Posted on Oct 21, 2013 by Michael Loftus
The European Union has recently found itself in the uncomfortable situation of facing in several directions at once with regard to its position on health and smoking. On the one hand, it has an expensive and well regarded campaign to help people quit the habit while on the other, the European Parliament has just been accused of giving in to the tobacco industry with regard to a proposed new legislation to control cigarette marketing.
Furthermore, there is continuing pressure from certain members of the union in whose countries tobacco is grown (principally Italy, Greece, Bulgaria and Poland) to allow producer subsidies for farmers under the Common Agricultural Policy.
Despite differing opinions across the union, the public health position does at least appear to be clear. Some 700,000 people across Europe die each year from smoking related causes and the annual cost of healthcare from smoking caused illness is over £20 billion. The EU’s current specific anti-smoking campaign, with its strap line ‘Ex-smokers are unstoppable’, begins from a recognition that smoking is the largest cause of preventable death and has a particular focus on the 28 million smokers in the 25-34 year olds age bracket.
While this programme continues to run, the European Parliament has also been looking in detail at proposals for new legislations that have been developed with the aim of discouraging young people from taking up the habit. The Parliament was considering a draft directive on tobacco which, in its final form, will become a law in 2014 and over the next two years, will be adopted by all 28 member states of the Union.
The European Commission proposals to the Parliament were comprised of possibly the world's most stringent anti-tobacco laws. Suggestions included having pictorial health warnings take up 75 percent of the surface area of packets, for example. Research has suggested this highly graphic approach may be especially powerful in deterring young people from taking up smoking.
It also recommended that e-cigarettes should be available only on medicinal grounds, rather than being sold directly to users. E-cigarette sales have grown rapidly following the ban on smoking in public places and there is a concern that they may be a route into smoking itself for younger people.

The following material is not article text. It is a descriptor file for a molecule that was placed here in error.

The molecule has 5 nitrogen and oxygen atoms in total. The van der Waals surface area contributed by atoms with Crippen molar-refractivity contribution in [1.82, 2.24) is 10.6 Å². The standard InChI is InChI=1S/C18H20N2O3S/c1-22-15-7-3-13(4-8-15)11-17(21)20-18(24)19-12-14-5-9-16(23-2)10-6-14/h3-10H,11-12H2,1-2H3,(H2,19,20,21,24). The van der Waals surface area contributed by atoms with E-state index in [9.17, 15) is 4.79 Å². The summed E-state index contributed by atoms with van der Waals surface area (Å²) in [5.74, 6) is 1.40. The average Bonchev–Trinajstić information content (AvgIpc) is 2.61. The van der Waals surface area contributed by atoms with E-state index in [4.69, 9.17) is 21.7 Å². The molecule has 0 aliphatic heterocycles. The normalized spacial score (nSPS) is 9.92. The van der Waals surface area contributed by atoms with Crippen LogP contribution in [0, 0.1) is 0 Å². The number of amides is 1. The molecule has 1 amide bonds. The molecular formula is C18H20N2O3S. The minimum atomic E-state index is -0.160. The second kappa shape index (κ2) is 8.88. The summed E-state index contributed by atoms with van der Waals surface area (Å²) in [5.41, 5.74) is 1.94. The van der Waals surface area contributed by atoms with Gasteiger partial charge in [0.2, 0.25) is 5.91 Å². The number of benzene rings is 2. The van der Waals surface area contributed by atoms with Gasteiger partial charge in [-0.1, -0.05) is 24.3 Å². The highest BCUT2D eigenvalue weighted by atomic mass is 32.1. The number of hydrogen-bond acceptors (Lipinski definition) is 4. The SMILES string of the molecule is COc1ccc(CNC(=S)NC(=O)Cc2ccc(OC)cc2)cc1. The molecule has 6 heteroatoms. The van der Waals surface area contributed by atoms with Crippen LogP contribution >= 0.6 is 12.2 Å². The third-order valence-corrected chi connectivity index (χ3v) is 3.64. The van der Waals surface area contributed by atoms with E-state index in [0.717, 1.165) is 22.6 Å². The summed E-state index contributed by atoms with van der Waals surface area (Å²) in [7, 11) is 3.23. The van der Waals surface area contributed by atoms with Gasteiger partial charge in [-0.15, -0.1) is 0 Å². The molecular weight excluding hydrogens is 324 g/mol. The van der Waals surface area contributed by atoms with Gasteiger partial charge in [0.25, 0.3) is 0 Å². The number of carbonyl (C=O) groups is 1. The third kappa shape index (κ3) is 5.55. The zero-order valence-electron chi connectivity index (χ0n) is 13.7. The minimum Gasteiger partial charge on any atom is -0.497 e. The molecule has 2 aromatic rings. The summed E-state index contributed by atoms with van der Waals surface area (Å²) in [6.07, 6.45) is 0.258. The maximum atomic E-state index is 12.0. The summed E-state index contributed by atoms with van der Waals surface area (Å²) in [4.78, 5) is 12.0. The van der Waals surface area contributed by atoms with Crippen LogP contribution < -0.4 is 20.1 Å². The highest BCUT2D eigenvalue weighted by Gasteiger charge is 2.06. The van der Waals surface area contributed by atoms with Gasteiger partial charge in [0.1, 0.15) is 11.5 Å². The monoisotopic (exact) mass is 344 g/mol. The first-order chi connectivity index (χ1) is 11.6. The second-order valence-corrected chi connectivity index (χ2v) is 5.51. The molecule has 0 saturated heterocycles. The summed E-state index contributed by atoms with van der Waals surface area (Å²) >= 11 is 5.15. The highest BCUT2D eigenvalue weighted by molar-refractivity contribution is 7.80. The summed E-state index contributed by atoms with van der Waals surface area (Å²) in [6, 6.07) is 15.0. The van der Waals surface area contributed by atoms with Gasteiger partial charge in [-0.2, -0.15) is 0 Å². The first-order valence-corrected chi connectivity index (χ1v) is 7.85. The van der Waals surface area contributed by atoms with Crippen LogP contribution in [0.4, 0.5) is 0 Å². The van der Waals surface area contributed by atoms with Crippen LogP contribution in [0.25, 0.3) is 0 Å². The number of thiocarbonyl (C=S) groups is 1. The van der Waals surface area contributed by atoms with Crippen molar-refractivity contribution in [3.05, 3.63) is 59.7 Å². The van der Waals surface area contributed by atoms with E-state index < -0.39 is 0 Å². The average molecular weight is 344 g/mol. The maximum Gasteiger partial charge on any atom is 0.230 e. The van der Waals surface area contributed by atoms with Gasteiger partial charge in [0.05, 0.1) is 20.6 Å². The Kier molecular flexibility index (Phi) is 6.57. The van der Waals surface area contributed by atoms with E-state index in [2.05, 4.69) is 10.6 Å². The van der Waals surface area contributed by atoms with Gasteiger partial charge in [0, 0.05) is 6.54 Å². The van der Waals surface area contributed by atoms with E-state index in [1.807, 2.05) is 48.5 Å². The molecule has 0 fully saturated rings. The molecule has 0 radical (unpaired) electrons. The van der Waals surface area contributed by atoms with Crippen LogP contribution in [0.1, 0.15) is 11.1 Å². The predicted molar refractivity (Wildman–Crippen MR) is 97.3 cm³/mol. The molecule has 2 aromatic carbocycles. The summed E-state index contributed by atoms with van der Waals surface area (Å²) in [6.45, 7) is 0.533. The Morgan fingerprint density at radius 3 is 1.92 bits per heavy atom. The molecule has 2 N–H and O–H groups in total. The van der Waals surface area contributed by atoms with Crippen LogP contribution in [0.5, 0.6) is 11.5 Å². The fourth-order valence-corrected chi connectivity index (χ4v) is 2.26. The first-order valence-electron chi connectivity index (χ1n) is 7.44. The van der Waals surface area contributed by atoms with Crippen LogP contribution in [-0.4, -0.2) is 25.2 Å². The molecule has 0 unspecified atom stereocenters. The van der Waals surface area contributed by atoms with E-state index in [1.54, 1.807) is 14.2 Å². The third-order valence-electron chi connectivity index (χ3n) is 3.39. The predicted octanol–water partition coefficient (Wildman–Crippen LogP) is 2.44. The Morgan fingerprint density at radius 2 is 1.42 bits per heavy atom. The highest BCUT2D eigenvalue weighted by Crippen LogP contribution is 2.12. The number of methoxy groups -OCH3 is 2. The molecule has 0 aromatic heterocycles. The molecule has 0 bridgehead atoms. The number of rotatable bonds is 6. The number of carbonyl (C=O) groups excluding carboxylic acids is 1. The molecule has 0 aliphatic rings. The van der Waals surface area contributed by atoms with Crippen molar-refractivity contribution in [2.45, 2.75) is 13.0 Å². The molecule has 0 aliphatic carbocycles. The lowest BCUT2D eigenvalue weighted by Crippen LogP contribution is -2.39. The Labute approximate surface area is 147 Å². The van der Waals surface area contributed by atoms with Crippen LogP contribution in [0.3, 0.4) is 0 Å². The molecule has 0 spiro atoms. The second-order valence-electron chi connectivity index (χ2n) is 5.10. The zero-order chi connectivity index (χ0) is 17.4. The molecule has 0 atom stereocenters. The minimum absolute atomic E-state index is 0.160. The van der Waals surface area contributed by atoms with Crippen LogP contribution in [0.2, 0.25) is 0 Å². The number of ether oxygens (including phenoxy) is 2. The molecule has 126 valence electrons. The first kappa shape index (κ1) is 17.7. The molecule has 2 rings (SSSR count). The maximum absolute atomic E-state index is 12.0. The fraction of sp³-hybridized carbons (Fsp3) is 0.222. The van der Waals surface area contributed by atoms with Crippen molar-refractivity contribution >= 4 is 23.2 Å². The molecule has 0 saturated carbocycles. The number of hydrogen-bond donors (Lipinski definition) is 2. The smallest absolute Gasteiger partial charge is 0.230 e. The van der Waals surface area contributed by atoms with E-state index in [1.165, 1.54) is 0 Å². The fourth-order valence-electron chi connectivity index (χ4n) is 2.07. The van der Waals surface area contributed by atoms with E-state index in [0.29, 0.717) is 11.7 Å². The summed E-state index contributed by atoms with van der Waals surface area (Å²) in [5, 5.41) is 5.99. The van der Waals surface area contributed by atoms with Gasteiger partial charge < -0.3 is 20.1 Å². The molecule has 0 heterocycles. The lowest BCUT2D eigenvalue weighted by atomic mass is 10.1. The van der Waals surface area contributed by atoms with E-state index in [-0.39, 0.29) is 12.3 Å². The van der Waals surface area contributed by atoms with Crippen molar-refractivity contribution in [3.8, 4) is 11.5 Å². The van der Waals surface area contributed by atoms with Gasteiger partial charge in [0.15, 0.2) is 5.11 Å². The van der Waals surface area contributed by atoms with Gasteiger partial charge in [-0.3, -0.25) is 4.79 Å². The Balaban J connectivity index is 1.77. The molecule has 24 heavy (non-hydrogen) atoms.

However, Parliament appears to prefer the alternative option whereby health warnings should take up 65% of surface area and they have rejected the proposals regarding e- cigarettes. This could present problems, particularly in the UK whereby there is already an agreement that e-cigarettes should be available only as medical devices after 2016.
Parliament did partially approve recommendations regarding flavouring of cigarettes but delayed adoption for another eight years. The proposals also mean that marketing language such as "light", "mild" and "low tar", can no longer be used in describing cigarettes. Packs of 10 cigarettes, which are seen as being particularly attractive younger smokers because they are less expensive, will be removed from the market. Most (18) EU states already have 20 or 19 as the minimum pack size. Cigarette packaging styled like lipstick or perfume containers will be banned but ‘slim’ cigarettes – also targeted at younger women – will not.
Parliament’s response was seen in some quarters as being a serious watering down of the original proposals and as a victory for the tobacco industry and their lobbyists. The contrast between the high profile and costly ‘quit smoking; campaign’ and the Parliament’s position was highlighted.
Finally the issue of subsidies for tobacco growers has also come under negotiation to define the overall pattern of agricultural subsidies from the EU into the future. Pressure from Italy and other countries to support tobacco farmers has been resisted earlier in the year but with the negotiation process in its final stages, there has been a final attempt to re-open the debate.